Editor’s note: the following is an excerpt from the April 2014 issue of the Foreclosure News report, an award-winning newsletter published by RealtyTrac. Get a free issue here.
Median home prices in the greater Denver metro area have increased on an annual basis for 24 consecutive months as of February, up 31 percent from the bottom in February 2009, according to RealtyTrac data.
Furthermore, Denver home prices over the past year have exceeded their previous peak of August 2006. While home prices are rebounding in many markets across the country, most other states are still not back to the home price highs of the middle 2010s.
“The pricing has gone up. There are competitive bids on almost every transaction. I am exceeding the list price within the first few days,” said Tom Guest, broker/owner at Key Masters Real Estate, covering the Denver metro market. “If a property goes on the market you can almost guarantee it will go for full price or higher.”
17 showings, eight offers, one day on the market
Guest provided one recent example of a Denver home his company listed for sale in late March. Priced at $229,000, it was on the market for one day, and in that one day there were 17 showings and eight offers submitted. The winning offer was all cash for $235,000, and the deal closed in seven days.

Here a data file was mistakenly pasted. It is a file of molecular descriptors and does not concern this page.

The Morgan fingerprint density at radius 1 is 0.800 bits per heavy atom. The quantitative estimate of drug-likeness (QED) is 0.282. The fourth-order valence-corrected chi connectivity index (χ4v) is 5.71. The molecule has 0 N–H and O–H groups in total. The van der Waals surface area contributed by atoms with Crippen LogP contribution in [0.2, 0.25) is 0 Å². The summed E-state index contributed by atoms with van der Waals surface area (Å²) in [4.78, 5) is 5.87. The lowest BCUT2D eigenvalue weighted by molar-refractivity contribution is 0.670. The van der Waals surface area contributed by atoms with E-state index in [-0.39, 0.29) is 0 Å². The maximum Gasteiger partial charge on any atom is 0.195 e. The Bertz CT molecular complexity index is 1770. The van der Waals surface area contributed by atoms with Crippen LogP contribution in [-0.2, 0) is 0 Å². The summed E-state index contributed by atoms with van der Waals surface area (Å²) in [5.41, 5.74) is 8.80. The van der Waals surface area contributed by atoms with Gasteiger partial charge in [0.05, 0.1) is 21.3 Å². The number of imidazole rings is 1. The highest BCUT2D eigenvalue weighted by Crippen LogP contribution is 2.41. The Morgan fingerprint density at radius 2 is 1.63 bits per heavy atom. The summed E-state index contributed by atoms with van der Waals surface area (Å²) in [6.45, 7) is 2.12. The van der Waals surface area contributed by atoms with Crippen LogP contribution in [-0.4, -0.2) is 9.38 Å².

“When we’re competing with other transactions we do see a lot of cash buyers,” said Guest, who said he has been working the Denver real estate market for more than 20 years.
Other agents along the Colorado Front Range, spanning from Boulder north of Denver to Colorado Springs south of Denver, provided similar tales of multiple bids and offers coming in over asking price.
“We’re in multiple-offer situations here, a lot of times. If a house is in really nice shape … they are not staying on the market,” said Frank Gillen, associate broker with Metro Denver Home Store who covers mostly south of Interstate 70 in the Denver metro area.
Gillen said a recent listing of his was put on the market on a Thursday with an open house on Saturday and an offer accepted on Monday.
“It was on the market for five days and there was more than one offer,” he noted. “There are so many buyers out there looking at a home.”
Gillen said the market has been on a tear since last year, with strong demand forcing many of the buyers he worked with “to come in five to ten thousand dollars above asking price to get (their offer) accepted.”
Chad Ochsner, owner and broker of record for RE/MAX Alliance brokerage in Denver, noted that while a competitive marketplace is good problem to have, it does still represent a challenge — particularly for buyers.
“We have very frustrated buyers who are ready, willing and able to buy. We’re seeing multiple offers, bidding wars,” he said, telling the story of one of the brokerage’s agents who had been working with one of these ready, willing and able buyers for several months when the buyer finally gave up on purchasing a home in Denver and decided to move instead to Houston for an opportunity there.